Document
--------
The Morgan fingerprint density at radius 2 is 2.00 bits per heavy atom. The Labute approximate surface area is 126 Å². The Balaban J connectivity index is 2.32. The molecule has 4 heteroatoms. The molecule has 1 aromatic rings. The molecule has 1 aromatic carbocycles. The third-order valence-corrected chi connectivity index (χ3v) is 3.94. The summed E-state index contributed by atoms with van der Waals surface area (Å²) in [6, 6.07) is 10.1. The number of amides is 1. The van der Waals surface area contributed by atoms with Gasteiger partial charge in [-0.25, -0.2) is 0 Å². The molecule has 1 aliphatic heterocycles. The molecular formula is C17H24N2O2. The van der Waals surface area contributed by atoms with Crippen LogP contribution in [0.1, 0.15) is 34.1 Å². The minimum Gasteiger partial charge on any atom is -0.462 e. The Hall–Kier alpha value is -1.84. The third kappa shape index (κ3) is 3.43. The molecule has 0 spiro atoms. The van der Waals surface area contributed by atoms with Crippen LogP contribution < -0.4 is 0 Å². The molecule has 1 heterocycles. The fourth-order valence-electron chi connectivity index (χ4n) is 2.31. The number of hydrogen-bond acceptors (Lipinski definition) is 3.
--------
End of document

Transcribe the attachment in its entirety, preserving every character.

The Morgan fingerprint density at radius 2 is 2.00 bits per heavy atom. The Labute approximate surface area is 126 Å². The Balaban J connectivity index is 2.32. The molecule has 4 heteroatoms. The molecule has 1 aromatic rings. The molecule has 1 aromatic carbocycles. The third-order valence-corrected chi connectivity index (χ3v) is 3.94. The summed E-state index contributed by atoms with van der Waals surface area (Å²) in [6, 6.07) is 10.1. The number of amides is 1. The van der Waals surface area contributed by atoms with Gasteiger partial charge in [-0.25, -0.2) is 0 Å². The molecule has 1 aliphatic heterocycles. The molecular formula is C17H24N2O2. The van der Waals surface area contributed by atoms with Crippen LogP contribution in [0.1, 0.15) is 34.1 Å². The minimum Gasteiger partial charge on any atom is -0.462 e. The Hall–Kier alpha value is -1.84. The third kappa shape index (κ3) is 3.43. The molecule has 0 spiro atoms. The van der Waals surface area contributed by atoms with Crippen LogP contribution < -0.4 is 0 Å². The molecule has 1 heterocycles. The fourth-order valence-electron chi connectivity index (χ4n) is 2.31. The number of hydrogen-bond acceptors (Lipinski definition) is 3.